Moment By Moment Analyses of Tv Commercials: Their Theoretical and Applied Roles Summary of the Panel

Esther Thorson, University of Wisconsin-Madison
[ to cite ]:
Esther Thorson (1991) ,"Moment By Moment Analyses of Tv Commercials: Their Theoretical and Applied Roles Summary of the Panel", in NA - Advances in Consumer Research Volume 18, eds. Rebecca H. Holman and Michael R. Solomon, Provo, UT : Association for Consumer Research, Pages: 538-539.

Advances in Consumer Research Volume 18, 1991      Pages 538-539

MOMENT BY MOMENT ANALYSES OF TV COMMERCIALS: THEIR THEORETICAL AND APPLIED ROLES

SUMMARY OF THE PANEL

Esther Thorson, University of Wisconsin-Madison

Marshall McLuhan (1964) called advertising professionals "frogmen of the mind," diving into and scrutinizing moment-by-moment human responses to their messages. Despite his pejorative intention, the phrase nicely characterizes the research area represented here. While much of advertising research has been concerned with the performance of entire commercials, all of the approaches developed here are concerned with momentary events occurring within commercials.

In the October 1989 issue of the newsletter of the Society for Consumer Psychology, one of the panel's chairs, Bill Wells, was asked what he thought the next important topics would be in advertising research and practice. Bill's first choice of important topics was what he termed "scone-by scene analysis." He noted that much of the industry's present measurements tend to give each ad one overall score for how memorable the ad was or how much attitudes changed as result of exposure. But, he said, a commercial is in fact a complex set of events that proceeds through time. In the same way that one can analyze a play scene-by-scene, one can analyze a commercial scene-by-scene, and get new insight about how the commercial is processed and how it affects the viewer.

As we thought through this idea and talked to our colleagues in business and academe, it seemed to us that indeed there was considerable interest in individual moments in ads. And, in fact, there existed many different ways to theorize and to measure occurrences in those moments. So we decided to try to bring together a diverse sample of research programs that were focusing on ad moments and ask of each paper that the authors consider both theoretical foundations or implications of their work and to discuss how their theorizing and findings could be applied to advertising in the 90's. We found that all of our chosen participants were way ahead of us and quite prepared to take this approach. As will be seen, the two practitioner papers on the panel have major theoretical concerns about these moment-by-moment events, and the academic paper has major practical interests.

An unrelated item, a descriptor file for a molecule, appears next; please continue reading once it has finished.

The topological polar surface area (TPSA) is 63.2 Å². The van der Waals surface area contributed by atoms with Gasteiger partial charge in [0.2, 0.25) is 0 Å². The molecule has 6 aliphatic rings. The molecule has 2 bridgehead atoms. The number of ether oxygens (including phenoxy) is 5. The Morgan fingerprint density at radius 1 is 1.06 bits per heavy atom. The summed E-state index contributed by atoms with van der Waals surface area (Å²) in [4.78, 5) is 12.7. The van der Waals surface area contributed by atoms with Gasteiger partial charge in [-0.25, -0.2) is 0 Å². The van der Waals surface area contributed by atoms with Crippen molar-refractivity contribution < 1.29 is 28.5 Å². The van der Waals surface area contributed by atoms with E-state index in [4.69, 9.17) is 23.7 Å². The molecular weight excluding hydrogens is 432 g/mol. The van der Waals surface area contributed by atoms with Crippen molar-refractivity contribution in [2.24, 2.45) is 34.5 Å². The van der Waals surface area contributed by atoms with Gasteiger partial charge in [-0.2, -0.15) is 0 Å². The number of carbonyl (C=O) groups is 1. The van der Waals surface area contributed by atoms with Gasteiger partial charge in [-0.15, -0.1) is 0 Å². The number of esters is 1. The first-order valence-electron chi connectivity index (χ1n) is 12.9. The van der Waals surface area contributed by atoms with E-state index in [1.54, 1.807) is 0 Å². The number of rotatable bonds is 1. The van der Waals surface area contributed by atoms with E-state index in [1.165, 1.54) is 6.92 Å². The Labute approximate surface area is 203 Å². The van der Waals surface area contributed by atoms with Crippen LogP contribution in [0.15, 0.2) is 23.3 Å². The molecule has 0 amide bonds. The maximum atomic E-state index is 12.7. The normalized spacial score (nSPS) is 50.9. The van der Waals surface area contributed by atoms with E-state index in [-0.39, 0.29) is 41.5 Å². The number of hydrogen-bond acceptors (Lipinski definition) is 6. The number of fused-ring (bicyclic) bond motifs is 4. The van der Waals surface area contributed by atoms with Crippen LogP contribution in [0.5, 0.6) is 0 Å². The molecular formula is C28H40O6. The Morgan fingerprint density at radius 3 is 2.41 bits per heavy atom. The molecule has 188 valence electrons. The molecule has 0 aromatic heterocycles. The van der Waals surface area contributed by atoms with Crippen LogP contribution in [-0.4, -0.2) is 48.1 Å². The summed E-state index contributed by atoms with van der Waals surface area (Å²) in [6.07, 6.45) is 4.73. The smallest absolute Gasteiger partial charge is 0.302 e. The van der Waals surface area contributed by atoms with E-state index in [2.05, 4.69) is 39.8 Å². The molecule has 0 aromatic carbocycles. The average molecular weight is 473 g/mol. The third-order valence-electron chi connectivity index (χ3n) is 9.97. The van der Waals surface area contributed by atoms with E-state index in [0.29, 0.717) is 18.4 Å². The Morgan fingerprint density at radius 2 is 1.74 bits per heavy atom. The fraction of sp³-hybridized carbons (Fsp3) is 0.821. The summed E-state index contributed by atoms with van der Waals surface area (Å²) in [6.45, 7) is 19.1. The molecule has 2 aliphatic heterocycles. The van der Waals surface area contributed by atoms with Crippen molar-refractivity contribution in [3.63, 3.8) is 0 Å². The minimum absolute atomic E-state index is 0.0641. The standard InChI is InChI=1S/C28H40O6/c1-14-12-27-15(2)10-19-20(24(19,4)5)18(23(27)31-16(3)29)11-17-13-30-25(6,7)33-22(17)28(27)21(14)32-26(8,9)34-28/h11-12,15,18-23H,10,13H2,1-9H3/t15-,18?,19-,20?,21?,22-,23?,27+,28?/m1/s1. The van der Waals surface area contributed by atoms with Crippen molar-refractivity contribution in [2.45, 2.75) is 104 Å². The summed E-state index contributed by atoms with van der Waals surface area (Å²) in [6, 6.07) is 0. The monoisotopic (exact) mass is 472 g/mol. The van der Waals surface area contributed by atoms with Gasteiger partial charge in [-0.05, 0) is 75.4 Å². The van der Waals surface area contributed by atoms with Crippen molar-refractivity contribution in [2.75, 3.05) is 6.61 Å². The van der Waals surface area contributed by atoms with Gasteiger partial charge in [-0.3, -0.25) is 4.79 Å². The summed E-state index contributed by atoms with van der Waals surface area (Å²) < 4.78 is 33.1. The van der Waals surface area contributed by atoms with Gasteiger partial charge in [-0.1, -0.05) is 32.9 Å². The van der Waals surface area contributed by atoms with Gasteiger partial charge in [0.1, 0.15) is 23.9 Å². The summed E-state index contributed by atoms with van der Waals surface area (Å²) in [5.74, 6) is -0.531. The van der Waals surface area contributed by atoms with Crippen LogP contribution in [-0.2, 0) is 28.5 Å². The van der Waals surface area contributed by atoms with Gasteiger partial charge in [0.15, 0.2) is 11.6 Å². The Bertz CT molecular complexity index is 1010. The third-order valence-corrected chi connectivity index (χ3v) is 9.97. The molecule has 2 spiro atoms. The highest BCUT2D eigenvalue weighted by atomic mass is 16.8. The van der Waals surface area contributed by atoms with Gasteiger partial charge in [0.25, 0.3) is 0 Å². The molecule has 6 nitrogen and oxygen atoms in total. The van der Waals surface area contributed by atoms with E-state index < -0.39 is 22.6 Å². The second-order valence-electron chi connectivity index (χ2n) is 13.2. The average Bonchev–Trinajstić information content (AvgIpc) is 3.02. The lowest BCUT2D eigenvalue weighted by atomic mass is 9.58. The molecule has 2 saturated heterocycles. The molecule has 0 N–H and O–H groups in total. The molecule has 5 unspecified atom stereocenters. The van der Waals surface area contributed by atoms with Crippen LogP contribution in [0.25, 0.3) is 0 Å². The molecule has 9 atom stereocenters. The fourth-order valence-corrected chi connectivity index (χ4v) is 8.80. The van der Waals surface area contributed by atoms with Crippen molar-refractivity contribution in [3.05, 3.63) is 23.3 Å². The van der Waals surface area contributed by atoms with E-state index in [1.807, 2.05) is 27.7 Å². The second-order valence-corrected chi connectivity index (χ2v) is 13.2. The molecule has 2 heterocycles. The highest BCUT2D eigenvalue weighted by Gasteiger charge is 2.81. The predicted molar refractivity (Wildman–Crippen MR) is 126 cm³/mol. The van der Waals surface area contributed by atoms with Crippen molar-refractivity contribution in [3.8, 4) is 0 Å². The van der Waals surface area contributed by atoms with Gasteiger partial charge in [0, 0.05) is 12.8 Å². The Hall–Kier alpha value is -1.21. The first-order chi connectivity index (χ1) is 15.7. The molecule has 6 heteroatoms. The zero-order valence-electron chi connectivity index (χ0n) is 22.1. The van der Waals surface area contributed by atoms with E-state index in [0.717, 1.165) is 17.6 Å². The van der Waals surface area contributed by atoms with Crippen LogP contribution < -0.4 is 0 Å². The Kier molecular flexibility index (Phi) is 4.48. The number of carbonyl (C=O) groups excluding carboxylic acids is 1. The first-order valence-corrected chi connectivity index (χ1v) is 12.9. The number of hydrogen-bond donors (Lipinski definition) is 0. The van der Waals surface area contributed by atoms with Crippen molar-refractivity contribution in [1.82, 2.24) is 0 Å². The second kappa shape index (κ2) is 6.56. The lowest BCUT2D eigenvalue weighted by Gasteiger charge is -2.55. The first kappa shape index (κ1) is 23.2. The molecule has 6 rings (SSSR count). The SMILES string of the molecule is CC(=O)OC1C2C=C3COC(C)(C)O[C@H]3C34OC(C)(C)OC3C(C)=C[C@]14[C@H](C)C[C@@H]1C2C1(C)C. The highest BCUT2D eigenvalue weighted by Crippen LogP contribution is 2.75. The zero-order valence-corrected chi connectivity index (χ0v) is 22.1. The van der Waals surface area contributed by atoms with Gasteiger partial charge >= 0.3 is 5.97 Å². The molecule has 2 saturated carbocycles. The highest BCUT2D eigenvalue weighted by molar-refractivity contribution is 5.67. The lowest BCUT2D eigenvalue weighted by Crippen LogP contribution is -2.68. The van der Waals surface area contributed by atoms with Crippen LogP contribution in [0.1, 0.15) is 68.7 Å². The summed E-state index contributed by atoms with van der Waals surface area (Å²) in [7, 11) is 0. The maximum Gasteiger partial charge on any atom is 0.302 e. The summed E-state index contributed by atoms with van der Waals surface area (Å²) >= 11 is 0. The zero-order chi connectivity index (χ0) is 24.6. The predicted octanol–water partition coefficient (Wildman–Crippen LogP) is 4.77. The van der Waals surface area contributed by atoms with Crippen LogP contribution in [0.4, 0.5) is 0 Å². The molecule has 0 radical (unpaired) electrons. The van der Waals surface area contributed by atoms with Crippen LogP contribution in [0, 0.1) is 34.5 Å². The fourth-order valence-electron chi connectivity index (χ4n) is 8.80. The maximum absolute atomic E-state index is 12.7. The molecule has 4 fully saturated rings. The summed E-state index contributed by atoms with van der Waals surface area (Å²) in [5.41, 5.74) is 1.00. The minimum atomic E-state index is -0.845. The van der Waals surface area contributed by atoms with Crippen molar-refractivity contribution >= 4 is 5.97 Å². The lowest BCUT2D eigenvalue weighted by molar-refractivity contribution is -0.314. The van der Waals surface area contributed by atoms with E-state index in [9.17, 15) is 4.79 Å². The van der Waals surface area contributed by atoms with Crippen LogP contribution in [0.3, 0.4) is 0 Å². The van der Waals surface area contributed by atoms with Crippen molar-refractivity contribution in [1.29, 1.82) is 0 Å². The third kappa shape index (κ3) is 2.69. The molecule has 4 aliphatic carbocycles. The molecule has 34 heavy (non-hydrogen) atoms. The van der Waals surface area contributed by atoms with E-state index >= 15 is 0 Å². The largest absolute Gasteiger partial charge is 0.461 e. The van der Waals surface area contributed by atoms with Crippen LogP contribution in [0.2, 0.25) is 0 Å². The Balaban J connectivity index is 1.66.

Of course, moment-by-moment analysis is not new to either ACR or to communication research, although we could find no precedent for a panel devoted to the topic. In the communication literature, one of the earliest moment-by-moment studies was carried out by Dysinger and Ruckmick (1933) who recorded galvanic skin responses and changes in breathing patterns in children who were watching various film genres. In the next decade, Lazarsfeld, the eminent sociologist, and Stanton, the future president of CBS, patented the program analyzer. This piece of equipment allowed people to push buttons to indicate their like or dislike while they listened to radio music. Initially there was great interest in what this technology could tell us about momentary cognitive processes in response to messages (e.g., Perterman, 1940). Unfortunately, the interest in basic psychological questions died and the method faded into the oblivion of minor use as a predictor of commercial success of radio and eventually television programs and commercials. Further developments in fine-grained analyses started to bloom again in the 1980's when micro-computerization put moment-by-moment technology into more general availability (Biocca and David, in press).

Some of the most important contributions to theory and methodology in this area have come from ACR members. German consumer researcher Kroeber-Riel (1979) has been concerned with how overtime patterns in psychophysiological measures inform us about ads. His colleague, Neibecker (1987) has been developing a program analyzer much like Lazarsfeld and Stanton's, and using it to look at over-time responses to music. Friestad and Thorson (1986) have been developing a dial-turning method to look at emotional response to ads, and Aaker, Stayman, and Hagerty (1986) have explored the "warmth monitor." And our discussant, Linda Alwitt introduced the Leo Burnett Moment-By-Moment system TM (1985).

With all this activity and some belief that this area is coming into it own in the ad industry, the time seems ripe to take a close look at some newer fine-grained methods, as well as the theories that guide their application. We therefore reached into Michigan Avenue and the ivory tower for interesting examples of programs of moment-by-moment ad research. The three papers presented in the panel differed in interesting ways in terms of how they conceptualize their chosen moments.